As readers of my blog – and lucky recipients of my occasional Tweets – will know, I’ve always been fond of a bit of music. I can listen to any good (in my opinion) stuff from the 1960s right up until the present day, and pride myself on a mind open to anything that I consider to be creative or original, even if I wouldn’t necessarily ‘buy’ it. Pop, Underground, Prog, Punk, Ska, Eighties, Britpop, Indie, even a bit of country (not much though!), plus a lot of the new bands around today, although you don’t often hear them on radio airwaves which are generally packed to the gunnels with ‘allsoundsthesame’ rap plus anything uttered by the Ginger Busker…..
But there is one thing that has always puzzled me. Exactly what does that bloke waving the baton in front of an orchestra actually achieve?
Surely those musicians are professional enough to know when it’s their turn to play, and exactly how loud to play it? Do they need to be nursemaided into performing at their best, in fear that they may go off in a sulk, thus sabotaging the efforts of all those around them?
I suppose you could say the same thing about football managers. It can be a thankless task, as I discovered back in the day when I – my playing days over and my trophy cabinet buckling under the weight of the single award I got from being part of a Leicester 74 League Division 3 Championship winning squad – took up the challenge of running our club’s reserve side. Devoid of any response to my well-devised tactics, I quickly realised that shouting at the players was the best option. It didn’t improve the standard of performance, but at least I felt a darn sight better having being able to yell at them a bit.
Of course football management can be easy, as evidenced by one B. Clough who would simply tell his sides to go out and enjoy themselves and score more goals than the other team, which for several seasons they duly did. Maybe I should have adopted that approach with Europa Reserves!
Back to the music, and with tickets for a gig at the O2 Institute in Brum tonight to see Oh Wonder (we’ll be the oldest swingers in town, as usual) I meet up with the Aussie, who is out on parole after recovering from a marital ear-bashing following one-too-many footballing weekends away. We satisfy his usual pre-match appetite for Wetherspoons pubs, as well as taking in a pint of the exceptional 6.0%abv Sarah Hughes Ruby Mild at the nearby Beacon Hotel, Sedgeley by way of diversion, before arriving at the splendid Queen Street stadium of Step 6 club Bilston Town Community, of the West Midlands (Regional) League Premier Division.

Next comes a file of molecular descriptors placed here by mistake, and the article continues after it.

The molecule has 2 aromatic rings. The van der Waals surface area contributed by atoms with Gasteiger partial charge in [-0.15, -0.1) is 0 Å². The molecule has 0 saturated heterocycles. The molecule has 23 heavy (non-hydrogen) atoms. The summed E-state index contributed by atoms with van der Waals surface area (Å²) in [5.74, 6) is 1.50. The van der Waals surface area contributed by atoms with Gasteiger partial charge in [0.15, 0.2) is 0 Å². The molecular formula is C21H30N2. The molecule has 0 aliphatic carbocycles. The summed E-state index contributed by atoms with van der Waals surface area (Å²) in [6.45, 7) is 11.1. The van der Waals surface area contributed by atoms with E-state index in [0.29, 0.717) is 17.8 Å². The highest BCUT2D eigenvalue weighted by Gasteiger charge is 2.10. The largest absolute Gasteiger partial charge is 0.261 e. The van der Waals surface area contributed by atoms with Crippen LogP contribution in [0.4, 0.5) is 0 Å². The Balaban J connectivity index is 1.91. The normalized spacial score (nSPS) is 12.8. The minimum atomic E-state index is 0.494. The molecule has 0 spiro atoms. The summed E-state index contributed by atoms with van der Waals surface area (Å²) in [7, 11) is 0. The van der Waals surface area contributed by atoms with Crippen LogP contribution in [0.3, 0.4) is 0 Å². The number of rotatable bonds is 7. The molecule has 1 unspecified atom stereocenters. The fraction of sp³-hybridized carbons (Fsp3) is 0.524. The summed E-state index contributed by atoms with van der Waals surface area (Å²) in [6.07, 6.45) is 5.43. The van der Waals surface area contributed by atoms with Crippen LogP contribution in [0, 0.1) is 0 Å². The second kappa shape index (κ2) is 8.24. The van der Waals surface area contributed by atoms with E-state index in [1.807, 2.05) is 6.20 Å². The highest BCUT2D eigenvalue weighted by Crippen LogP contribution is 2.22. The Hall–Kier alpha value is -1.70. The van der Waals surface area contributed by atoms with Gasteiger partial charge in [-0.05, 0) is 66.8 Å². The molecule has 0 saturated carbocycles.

We’re quickly identified as ‘hoppers’ by the orange-bedecked gentlemen gathered around the gate, and after much polite conversation of a footballing nature, we are offered the sanctuary of the Board Room at half time, to enjoy the club’s hospitality (the chip butties on granary bread a positive boon on this Autumn afternoon!). The stadium itself boasts an imposing main stand of some stature, plus a small area of covered terracing behind one goal. Probably the most noticeable thing about this venue, however, is the array of industrial-strength pillars and netting surrounding almost half of the ground, which I discover was erected to prevent the more robust of clearances from bouncing off vehicles using the busy Black Country Way which now runs alongside the ground. This structure can be best appreciated from the road itself.
Having arrived close to kick off, and with no need of the clubhouse at half time (for reasons already outlined) I neglect my remit of investigating good beer and veggie food options, for which I can only claim mitigating circumstances. Besides, after the Sarah Hughes Ruby, who would want any other beer?
The games today is between the home team, decked out in all-orange, and visiting Dudley Sports, playing in all-green – curiously, the same colours as the home keeper, though the referee doesn’t seem to mind. With both teams having shown inconsistent form thus far this season, it’s a tough one to call, yet Bilston show the greater endeavour and by the early part of the second half are three goals to the good, much to the consternation of the Dudley Sports manager whose particularly audible vocal offerings are littered with expletives. These eventually catch the attention of the referee who explains, in no uncertain terms, that one more of same will lead to the manager’s expulsion to the stand. His instant response is yet another expletive, and so he’s asked to take the long walk.
Within minutes he’s back out of the dressing rooms with his kitbag, jumps into his car after opening the car park gate, and is off down the street. Cue much incredulity all round. Now we seen it all!
In the absence of their guiding spirit, the Dudley players take the game to their possibly complacent hosts, and quickly have it pegged back to 3-2, so at last we have a contest on our hands. Sadly for the visitors, there isn’t time to complete the comeback. So is it purely coincidental that the team has performed with more purpose without their manager in the ground then when he was there, bawling and hollering. And could that be proof enough that participants probably don’t really need anybody to stand there, trying to orchestrate the show?
Or maybe he just simply felt that shouting might do the trick!
Programme: Available on entry. Impressive for this level. Glossy cover and paper with plenty of reading matter. It covers two games but that doesn’t detract from the offering.
Floodlights: 4 posts on one side, 3 posts and a stand roof cluster on the other.
Birdlife: Not much, the decoy on the post (see picture) doing his job
Toilets: In the clubhouse adjacent to the stand.
Club Shop: There may have been one but I wasn’t nearly observant enough!
Music the players emerge to: Little Mix, but that might have just been the track playing at the time